- Imagery is powerful, use it wisely. An image connects far faster, and many times more powerfully than words alone. Current trends to include large-scale images with sparse amounts of text plays directly into this connection.
- Convey the brand. Every section of the site, while not necessarily quoting them, should be true to the core beliefs and values that you wish to impress upon the visitor.
A good story moves the visitor to action through an emphatic relationship. This allows the user to see themselves in the conflict that you’ve laid out, share the fears and emotions that the site infers, and then breathe an effective sigh of relief when you show how to get them out of danger. A successful site will progress the user along a path, always moving them gently towards the conclusion that you’ve intended. It is important that this progression takes place in both site structure and page content.
However, without establishing empathy (via a relatable tone or situation) the user may feel your direction to be more akin to bullying or an overly aggressive forcing of their choices. The user should feel that your story and theirs are not so unalike. That your solutions make sense for their story. It is by careful crafting that the user is transported to the heart of the conflict, and that you, as hero, are there to save the day. By doing so, they are not so much pushed to a desirable end, but pulled there by their own volition.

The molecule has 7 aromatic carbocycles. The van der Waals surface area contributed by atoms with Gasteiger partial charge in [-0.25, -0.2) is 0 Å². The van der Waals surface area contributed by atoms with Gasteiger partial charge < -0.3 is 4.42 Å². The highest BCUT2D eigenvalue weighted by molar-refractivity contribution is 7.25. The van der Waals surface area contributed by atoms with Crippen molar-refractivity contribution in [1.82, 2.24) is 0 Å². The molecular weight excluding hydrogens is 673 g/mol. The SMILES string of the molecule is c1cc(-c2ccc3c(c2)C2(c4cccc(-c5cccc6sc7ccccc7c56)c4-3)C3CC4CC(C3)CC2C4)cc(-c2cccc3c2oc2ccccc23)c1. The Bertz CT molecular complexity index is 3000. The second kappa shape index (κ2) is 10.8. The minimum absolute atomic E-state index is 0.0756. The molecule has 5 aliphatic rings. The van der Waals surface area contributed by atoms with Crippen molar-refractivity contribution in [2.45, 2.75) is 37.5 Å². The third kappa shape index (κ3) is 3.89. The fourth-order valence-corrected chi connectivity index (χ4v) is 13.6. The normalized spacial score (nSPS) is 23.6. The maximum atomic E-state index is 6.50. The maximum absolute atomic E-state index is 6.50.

Write a Happy Beginning
Whether by describing the horrors of a business problem, the mysteries of a logistics issue, or romance of a new, brighter technology, your Solutions as Stories™ should not give a visitor the happy ending they’re looking for. It should give them a happy beginning. Engaging your services should be an opportunity to turn away from the stagnant, static forms of the past. Here, new things are happening. Your solutions should not merely present themselves as a set of boxes to check off without form or direction. While browsing at their leisure through resources may be a part of the story you tell, the larger story arc must have a vector of thought leading to the realization that the visitor needs more than a stale answer. They need a relationship.
Here is where their lone conflict ends and your solution together begins.
Watch our User Experience Video Here.